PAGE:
However, everything was not smooth for Calvin. He also had to face bitter opposition from some quarters of the society, especially the wealthy and politically powerful class. The bitterness started in 1546 and by February 1552, his opponents had become very powerful.
On 24 July 1553, he offered to resign, but that was refused because his opponents knew he was too popular to be banished. Fortunately, from the very year, his luck began to change and by 1555, he was able to consolidate the supreme power. Under him, Geneva became a center of Protestantism.
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Soon, he started spreading his ideas and became internationally famed as a reformer. He was especially interested in reforming the churches in France and sent missionaries to work among the masses. Dismayed by the lack of unity among the reformers, he used his influence to bring them together.
He was also known for his strict discipline and punished dissent or impiety with execution. Fifty-eight people were executed and seventy-six were exiled for their religious beliefs within the first five years of his rule in Geneva.
John Calvin is best remembered for his reform works. During his tenure, Geneva not only grew into a center of Protestantism, but he was also the inspiration behind the establishment of Presbyterianism in Scotland, Puritan Movement in England and Reformed Church in the Netherlands.
He is also remembered for his seminal work, ‘Institutio Christianae religionis’ (Institutes of the Christian Religion). First published in 1536 in Latin, the book was updated several times by Calvin. Today it is widely read by theological students for references on the system of doctrine adopted by the Reformed churches.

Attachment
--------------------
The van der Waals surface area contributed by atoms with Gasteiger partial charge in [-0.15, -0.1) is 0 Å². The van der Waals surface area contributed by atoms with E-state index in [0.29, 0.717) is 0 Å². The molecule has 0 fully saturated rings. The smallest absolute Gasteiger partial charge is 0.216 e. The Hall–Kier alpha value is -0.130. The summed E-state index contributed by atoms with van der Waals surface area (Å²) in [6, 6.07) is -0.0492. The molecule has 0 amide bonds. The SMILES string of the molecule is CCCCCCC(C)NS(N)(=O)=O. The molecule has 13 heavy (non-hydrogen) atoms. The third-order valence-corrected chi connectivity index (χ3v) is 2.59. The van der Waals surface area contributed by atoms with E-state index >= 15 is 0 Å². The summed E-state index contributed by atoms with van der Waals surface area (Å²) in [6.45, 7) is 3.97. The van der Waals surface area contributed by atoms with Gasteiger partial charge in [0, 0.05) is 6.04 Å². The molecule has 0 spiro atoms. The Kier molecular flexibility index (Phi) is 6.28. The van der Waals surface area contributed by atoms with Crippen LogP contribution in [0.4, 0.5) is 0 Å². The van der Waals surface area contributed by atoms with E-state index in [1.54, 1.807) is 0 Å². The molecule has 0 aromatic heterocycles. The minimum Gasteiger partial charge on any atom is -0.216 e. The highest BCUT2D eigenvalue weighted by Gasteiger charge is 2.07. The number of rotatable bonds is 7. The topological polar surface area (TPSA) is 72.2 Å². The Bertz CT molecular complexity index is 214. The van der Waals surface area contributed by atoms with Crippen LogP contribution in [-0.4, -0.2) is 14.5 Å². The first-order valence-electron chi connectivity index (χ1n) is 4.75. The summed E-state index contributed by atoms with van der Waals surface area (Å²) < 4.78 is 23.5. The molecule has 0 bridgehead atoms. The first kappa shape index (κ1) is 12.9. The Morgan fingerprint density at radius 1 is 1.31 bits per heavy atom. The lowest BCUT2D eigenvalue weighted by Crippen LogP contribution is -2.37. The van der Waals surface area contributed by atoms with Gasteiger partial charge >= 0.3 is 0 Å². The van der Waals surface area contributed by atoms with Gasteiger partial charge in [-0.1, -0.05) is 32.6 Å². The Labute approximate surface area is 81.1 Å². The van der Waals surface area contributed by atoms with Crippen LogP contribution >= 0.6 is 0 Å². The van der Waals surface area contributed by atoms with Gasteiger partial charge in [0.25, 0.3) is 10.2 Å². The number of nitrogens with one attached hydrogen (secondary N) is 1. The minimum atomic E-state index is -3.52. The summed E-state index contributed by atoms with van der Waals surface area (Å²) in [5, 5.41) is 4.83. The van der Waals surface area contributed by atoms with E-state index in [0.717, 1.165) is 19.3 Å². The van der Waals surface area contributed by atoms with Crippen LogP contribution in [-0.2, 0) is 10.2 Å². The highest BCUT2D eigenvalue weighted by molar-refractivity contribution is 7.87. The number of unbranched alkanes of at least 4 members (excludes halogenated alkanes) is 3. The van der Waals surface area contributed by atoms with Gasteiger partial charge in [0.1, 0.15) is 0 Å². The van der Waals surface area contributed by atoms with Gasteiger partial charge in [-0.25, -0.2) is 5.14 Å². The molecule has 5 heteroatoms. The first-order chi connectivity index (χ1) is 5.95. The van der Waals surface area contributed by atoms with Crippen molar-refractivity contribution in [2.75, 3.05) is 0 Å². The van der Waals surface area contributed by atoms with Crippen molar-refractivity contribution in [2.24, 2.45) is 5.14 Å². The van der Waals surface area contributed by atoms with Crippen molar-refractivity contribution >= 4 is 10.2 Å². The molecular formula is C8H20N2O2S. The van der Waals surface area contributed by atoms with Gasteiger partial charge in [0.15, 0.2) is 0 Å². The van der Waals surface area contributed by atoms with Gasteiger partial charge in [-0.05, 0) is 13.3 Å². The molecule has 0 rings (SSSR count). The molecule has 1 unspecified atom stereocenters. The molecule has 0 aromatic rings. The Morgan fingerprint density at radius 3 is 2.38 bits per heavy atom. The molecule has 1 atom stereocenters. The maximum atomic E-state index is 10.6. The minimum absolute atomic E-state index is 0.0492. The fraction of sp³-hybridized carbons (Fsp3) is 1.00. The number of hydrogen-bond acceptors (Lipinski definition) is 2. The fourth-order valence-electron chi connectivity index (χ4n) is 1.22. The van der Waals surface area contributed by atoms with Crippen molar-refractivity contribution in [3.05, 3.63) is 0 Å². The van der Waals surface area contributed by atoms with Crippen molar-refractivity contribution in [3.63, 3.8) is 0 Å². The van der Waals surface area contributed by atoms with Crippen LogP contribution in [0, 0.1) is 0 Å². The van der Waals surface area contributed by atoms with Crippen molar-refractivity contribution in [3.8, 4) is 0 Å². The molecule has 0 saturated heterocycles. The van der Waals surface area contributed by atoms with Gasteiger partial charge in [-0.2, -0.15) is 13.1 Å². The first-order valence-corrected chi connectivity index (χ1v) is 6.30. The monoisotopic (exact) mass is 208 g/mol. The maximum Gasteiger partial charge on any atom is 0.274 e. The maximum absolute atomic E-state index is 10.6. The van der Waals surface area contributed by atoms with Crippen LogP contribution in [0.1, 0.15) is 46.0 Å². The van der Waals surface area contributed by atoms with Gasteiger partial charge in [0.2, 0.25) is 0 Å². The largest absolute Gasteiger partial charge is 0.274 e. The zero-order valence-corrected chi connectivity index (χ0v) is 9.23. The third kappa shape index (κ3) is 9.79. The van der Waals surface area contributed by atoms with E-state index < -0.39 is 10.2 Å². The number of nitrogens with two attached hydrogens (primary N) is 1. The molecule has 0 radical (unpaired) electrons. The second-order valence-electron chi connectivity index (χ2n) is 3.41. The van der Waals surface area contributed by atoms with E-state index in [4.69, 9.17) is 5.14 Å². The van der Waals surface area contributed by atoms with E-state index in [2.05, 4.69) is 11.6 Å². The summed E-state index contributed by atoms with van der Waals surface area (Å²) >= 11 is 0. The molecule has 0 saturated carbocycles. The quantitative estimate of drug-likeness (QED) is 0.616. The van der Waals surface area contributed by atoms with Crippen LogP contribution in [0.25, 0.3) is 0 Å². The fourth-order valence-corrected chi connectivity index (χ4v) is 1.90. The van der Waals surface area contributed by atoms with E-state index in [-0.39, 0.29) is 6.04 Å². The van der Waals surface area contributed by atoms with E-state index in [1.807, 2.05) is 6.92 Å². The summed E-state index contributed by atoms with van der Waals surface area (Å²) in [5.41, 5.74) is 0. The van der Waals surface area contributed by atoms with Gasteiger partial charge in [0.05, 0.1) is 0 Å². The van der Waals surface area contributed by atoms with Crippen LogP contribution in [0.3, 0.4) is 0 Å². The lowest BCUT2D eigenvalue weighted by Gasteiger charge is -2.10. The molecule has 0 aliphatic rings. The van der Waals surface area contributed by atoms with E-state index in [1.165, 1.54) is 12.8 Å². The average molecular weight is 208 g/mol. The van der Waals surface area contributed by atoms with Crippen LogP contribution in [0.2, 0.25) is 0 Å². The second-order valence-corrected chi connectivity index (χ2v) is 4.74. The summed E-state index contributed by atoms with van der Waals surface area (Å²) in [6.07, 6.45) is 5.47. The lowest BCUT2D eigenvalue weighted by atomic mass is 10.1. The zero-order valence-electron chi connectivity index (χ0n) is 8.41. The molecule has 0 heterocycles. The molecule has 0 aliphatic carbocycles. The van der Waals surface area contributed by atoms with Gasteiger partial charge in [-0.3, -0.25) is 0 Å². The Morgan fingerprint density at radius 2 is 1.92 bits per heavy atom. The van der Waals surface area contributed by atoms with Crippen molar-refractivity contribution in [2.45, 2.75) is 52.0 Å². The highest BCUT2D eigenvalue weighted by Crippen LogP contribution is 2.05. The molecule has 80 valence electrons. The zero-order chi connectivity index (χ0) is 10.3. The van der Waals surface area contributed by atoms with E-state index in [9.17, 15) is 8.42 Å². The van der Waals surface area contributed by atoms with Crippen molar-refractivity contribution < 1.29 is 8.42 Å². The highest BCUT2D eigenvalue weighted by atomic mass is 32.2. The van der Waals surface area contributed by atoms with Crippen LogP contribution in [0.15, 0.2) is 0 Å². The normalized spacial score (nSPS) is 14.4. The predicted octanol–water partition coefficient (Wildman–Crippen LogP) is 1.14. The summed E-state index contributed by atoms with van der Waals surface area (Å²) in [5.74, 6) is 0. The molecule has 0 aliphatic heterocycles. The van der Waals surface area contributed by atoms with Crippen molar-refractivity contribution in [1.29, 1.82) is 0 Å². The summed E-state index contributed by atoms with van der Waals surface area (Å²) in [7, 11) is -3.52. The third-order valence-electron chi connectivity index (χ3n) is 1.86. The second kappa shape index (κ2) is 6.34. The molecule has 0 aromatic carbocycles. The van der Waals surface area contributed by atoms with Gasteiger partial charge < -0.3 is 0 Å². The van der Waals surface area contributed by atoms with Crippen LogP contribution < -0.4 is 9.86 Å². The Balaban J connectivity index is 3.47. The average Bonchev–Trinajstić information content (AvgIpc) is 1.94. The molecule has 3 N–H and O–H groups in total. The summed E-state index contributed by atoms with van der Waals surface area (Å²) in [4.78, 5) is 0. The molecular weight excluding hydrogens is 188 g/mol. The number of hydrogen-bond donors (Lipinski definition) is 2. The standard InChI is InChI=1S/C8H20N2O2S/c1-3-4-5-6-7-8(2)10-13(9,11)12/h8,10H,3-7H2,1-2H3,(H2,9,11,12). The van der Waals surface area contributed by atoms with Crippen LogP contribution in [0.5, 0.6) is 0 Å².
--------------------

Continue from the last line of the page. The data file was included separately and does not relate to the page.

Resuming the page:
Personal Life & Legacy
Although Calvin was against the notion of celibacy, he did not marry for a long time. Ultimately in August 1540, urged by his friends, he married Idelette de Bure. She was a widow with two children from her first marriage.
On 28 July 1542, Idelette gave birth to their son, Jacques; however, he did not live long. Some also believe that they had one or two daughters, who also died in infancy. Idelette also died on 29 March 1549 after a long illness and Calvin was much grieved by the loss. He never married again.
Calvin died on 27 May 1564. He was then 54 years old. To avoid fostering a new saint-cult, which he abhorred, he was buried in an unmarked grave in the Cimetière des Roisin the very next day. Later in the 19th century, a stone was added to a grave, which was believed to be his.
Today, the theological traditions practiced by John Calvin and other theologians of that era are known as Calvinism. It has now become a major branch of Protestantism and is also known as Reformed tradition, Reformed Christianity, Reformed Protestantism or the Reformed faith.
The Collège Calvin in Geneva also bears his name. It was established by him in 1559 as Collège de Genève to educate the citizens, especially the children. Later in 1969 it was renamed Collège Calvin in his honor.
Calvin is recognized as a Renewer of the Church in Lutheran churches; as a saint in the Church of England and also in the Episcopal Church, USA.